A number of samples were measured again after two months and we found a reproducibility of the RBS spectra within about 2 % indicating stable silver structures.
SERS detection of riboflavin by using silver EGNP arrays
Enzymatically generated silver nanoparticles are suitable as surface-enhanced Raman scattering (SERS) substrates. Recently Strelau et al. reported the correlation between electrical conductivity and SERS activity [7
]. For a fast, specific, and sensitive detection of molecules at low concentration, EGNP were applied for qualitative as well as quantitative SERS measurements. In order to demonstrate the SERS activity of EGNP arrays, SERS measurements of the vitamin riboflavin were performed. The silver nanoparticles were generated as described above for a DNA concentration of 10 µM and a reaction time of 5 min for the silver deposition. Furthermore, the substrates were incubated for one hour with 100 µl of an aqueous solution of riboflavin at different concentrations between 0.5 to 100 µM. Afterwards the substrates were dried under a stream of nitrogen. The SERS measurements were performed at an excitation wavelength of 532 nm. depicts a SERS spectrum of riboflavin (5 µM). In order to show the signal evolution in dependence on the concentration, the integrated Raman intensity of the mode at 1087 cm−1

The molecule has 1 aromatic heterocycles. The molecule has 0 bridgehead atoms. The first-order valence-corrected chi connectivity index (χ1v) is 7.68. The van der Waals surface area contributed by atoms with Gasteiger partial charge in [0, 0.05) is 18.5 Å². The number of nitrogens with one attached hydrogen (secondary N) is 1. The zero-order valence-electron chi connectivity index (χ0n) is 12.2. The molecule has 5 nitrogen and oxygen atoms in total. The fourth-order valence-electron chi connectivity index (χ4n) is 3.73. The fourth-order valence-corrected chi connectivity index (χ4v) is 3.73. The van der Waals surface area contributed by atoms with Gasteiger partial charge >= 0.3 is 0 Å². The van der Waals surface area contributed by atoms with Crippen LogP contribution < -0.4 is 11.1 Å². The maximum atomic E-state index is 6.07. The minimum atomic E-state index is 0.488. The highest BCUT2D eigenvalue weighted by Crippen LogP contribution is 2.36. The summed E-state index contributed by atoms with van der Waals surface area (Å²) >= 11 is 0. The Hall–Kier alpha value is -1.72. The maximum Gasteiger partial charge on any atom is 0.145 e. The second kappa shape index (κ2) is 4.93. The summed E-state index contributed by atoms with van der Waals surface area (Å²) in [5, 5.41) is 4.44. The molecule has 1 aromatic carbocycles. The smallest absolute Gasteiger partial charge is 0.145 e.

is plotted as a function of the riboflavin concentration. A linear correlation occurs for the low concentration range up to 10 µM (inset in ) whereas high concentration levels feature only a weak concentration dependency towards saturation. The SERS signal saturation may be explained by an oversaturation of the binding sites on the surface. At high concentrations, the molecules are located in several layers on the surface, whereas only molecules in the first layer next to the silver nanoparticles undergo the most efficient signal amplification. The simplest approach for quantitative investigations may be to carry out SERS measurements of solutions only in such concentration ranges, in which all binding sites of the SERS substrate are saturated and where no oversaturation can occur. Thus, EGNP arrays can be applied for quantitative SERS measurements at low concentrations.
Figure 9 (a) A typical SERS spectrum of riboflavin (5 µM) on enzymatically generated silver nanoparticles measured for an excitation wavelength of 532 nm and (b) the dependence of the integrated SERS intensity at 1087 cm−1 (flagged with the arrow (more ...)